The kind of information published varies by state and local authority. Some lists share the names of taxpayers along with their addresses, while others may include the amounts owed. In California, the list may also include the taxpayer’s occupational and professional licenses.
So, They Deserve It, Right?
That’s a question that tax practitioners and tax policy makers have debated for some time. One of the reasons for publishing these kinds of lists is ostensibly to shame taxpayers into settling up. This is particularly the case for business taxpayers, where reputations for honesty and paying bills timely can affect current client patronage and future growth. In fact, California notes on its website that “Other persons and businesses may use this list to make sure they don’t work with people or businesses who are on the list.”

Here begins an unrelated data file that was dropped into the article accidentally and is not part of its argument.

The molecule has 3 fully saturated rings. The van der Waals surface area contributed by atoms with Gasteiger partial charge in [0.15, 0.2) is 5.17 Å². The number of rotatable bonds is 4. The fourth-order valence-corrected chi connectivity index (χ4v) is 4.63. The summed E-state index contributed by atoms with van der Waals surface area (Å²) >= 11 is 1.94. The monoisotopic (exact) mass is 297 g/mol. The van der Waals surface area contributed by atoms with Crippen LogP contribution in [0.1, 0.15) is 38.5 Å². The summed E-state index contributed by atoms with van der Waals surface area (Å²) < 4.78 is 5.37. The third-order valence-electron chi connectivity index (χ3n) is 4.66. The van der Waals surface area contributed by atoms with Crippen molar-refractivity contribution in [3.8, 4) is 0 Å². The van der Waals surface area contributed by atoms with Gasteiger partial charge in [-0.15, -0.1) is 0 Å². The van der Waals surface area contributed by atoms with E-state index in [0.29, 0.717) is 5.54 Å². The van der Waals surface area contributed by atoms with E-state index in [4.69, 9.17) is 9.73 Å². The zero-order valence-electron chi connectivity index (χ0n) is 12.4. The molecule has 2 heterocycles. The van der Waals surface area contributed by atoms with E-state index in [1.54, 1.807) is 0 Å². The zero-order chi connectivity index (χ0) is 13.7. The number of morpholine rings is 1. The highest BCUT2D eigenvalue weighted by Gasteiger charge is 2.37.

But that, of course, assumes that taxpayers are aware of the amounts owed and are simply choosing not to pay. As many tax practitioners are well aware, though, that may not be the case.
You only have to peer at some of the lists to see many out-of-state (or out-of-locality) taxpayers. While it could be true that those taxpayers believe that they’re untouchable beyond the border, it may also be that they are not aware that they owe any tax. Filing and payment requirements can be very different between states, so that taxpayers may believe they’re compliant when they’re not.
Out-of-state taxpayers may not have received notice that they owe. That’s true for many taxpayers. Tax delinquency notices may be mailed to old addresses, or mail could have been misdirected or gotten lost. And not all jurisdictions require proof of receipt or multiple mailings: The California Franchise Tax Board is only required to send one letter at least 30 days before placing the taxpayer on the list.